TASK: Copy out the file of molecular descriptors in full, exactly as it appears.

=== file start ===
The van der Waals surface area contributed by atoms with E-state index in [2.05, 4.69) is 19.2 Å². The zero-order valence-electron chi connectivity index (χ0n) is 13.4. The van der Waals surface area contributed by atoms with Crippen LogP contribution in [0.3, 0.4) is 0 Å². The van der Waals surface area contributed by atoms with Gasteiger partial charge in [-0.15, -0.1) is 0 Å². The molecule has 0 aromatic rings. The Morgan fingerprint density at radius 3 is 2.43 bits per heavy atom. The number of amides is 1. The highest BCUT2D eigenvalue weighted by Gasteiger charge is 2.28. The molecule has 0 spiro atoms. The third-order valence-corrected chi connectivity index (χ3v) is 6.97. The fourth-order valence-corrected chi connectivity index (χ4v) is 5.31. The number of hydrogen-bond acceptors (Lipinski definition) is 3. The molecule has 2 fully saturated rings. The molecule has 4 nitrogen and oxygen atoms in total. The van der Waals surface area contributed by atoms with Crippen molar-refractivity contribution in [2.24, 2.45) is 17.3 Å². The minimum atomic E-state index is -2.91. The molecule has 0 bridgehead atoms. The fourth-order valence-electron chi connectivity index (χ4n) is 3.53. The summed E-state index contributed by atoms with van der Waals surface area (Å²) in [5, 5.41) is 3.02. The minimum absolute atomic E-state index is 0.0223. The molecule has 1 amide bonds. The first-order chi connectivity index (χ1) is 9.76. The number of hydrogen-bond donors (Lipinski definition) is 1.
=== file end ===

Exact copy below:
The van der Waals surface area contributed by atoms with E-state index in [2.05, 4.69) is 19.2 Å². The zero-order valence-electron chi connectivity index (χ0n) is 13.4. The van der Waals surface area contributed by atoms with Crippen LogP contribution in [0.3, 0.4) is 0 Å². The van der Waals surface area contributed by atoms with Gasteiger partial charge in [-0.15, -0.1) is 0 Å². The molecule has 0 aromatic rings. The Morgan fingerprint density at radius 3 is 2.43 bits per heavy atom. The number of amides is 1. The highest BCUT2D eigenvalue weighted by Gasteiger charge is 2.28. The molecule has 0 spiro atoms. The third-order valence-corrected chi connectivity index (χ3v) is 6.97. The fourth-order valence-corrected chi connectivity index (χ4v) is 5.31. The number of hydrogen-bond acceptors (Lipinski definition) is 3. The molecule has 2 fully saturated rings. The molecule has 4 nitrogen and oxygen atoms in total. The van der Waals surface area contributed by atoms with Crippen molar-refractivity contribution in [2.24, 2.45) is 17.3 Å². The minimum atomic E-state index is -2.91. The molecule has 0 bridgehead atoms. The fourth-order valence-electron chi connectivity index (χ4n) is 3.53. The summed E-state index contributed by atoms with van der Waals surface area (Å²) in [5, 5.41) is 3.02. The minimum absolute atomic E-state index is 0.0223. The molecule has 1 amide bonds. The first-order chi connectivity index (χ1) is 9.76. The number of hydrogen-bond donors (Lipinski definition) is 1.